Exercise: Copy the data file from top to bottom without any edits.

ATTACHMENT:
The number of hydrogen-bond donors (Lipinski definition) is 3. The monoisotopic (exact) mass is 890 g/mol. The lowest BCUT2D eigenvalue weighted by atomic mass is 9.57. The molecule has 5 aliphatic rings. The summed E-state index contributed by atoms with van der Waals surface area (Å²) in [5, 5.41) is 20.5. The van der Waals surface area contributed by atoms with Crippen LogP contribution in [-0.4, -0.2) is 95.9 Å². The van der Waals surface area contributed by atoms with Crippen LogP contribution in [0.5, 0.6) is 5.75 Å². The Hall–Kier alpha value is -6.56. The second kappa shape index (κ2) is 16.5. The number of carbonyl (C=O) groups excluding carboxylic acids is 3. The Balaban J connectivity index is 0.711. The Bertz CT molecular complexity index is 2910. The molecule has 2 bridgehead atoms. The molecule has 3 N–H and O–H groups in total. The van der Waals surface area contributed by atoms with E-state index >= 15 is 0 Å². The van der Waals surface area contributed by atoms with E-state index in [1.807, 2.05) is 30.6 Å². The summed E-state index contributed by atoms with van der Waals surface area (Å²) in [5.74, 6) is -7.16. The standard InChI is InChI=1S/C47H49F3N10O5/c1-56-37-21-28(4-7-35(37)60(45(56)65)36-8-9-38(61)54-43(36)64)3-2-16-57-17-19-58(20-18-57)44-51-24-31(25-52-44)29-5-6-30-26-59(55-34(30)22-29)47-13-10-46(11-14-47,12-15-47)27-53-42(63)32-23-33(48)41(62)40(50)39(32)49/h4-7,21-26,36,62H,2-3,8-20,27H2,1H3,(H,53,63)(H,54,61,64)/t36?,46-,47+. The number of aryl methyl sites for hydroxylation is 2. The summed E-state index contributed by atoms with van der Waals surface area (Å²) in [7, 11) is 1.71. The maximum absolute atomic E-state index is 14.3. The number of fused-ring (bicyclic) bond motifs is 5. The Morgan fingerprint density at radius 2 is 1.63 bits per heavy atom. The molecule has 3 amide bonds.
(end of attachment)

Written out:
The number of hydrogen-bond donors (Lipinski definition) is 3. The monoisotopic (exact) mass is 890 g/mol. The lowest BCUT2D eigenvalue weighted by atomic mass is 9.57. The molecule has 5 aliphatic rings. The summed E-state index contributed by atoms with van der Waals surface area (Å²) in [5, 5.41) is 20.5. The van der Waals surface area contributed by atoms with Crippen LogP contribution in [-0.4, -0.2) is 95.9 Å². The van der Waals surface area contributed by atoms with Crippen LogP contribution in [0.5, 0.6) is 5.75 Å². The Hall–Kier alpha value is -6.56. The second kappa shape index (κ2) is 16.5. The number of carbonyl (C=O) groups excluding carboxylic acids is 3. The Balaban J connectivity index is 0.711. The Bertz CT molecular complexity index is 2910. The molecule has 2 bridgehead atoms. The molecule has 3 N–H and O–H groups in total. The van der Waals surface area contributed by atoms with E-state index >= 15 is 0 Å². The van der Waals surface area contributed by atoms with E-state index in [1.807, 2.05) is 30.6 Å². The summed E-state index contributed by atoms with van der Waals surface area (Å²) in [5.74, 6) is -7.16. The standard InChI is InChI=1S/C47H49F3N10O5/c1-56-37-21-28(4-7-35(37)60(45(56)65)36-8-9-38(61)54-43(36)64)3-2-16-57-17-19-58(20-18-57)44-51-24-31(25-52-44)29-5-6-30-26-59(55-34(30)22-29)47-13-10-46(11-14-47,12-15-47)27-53-42(63)32-23-33(48)41(62)40(50)39(32)49/h4-7,21-26,36,62H,2-3,8-20,27H2,1H3,(H,53,63)(H,54,61,64)/t36?,46-,47+. The number of aryl methyl sites for hydroxylation is 2. The summed E-state index contributed by atoms with van der Waals surface area (Å²) in [7, 11) is 1.71. The maximum absolute atomic E-state index is 14.3. The number of fused-ring (bicyclic) bond motifs is 5. The Morgan fingerprint density at radius 2 is 1.63 bits per heavy atom. The molecule has 3 amide bonds.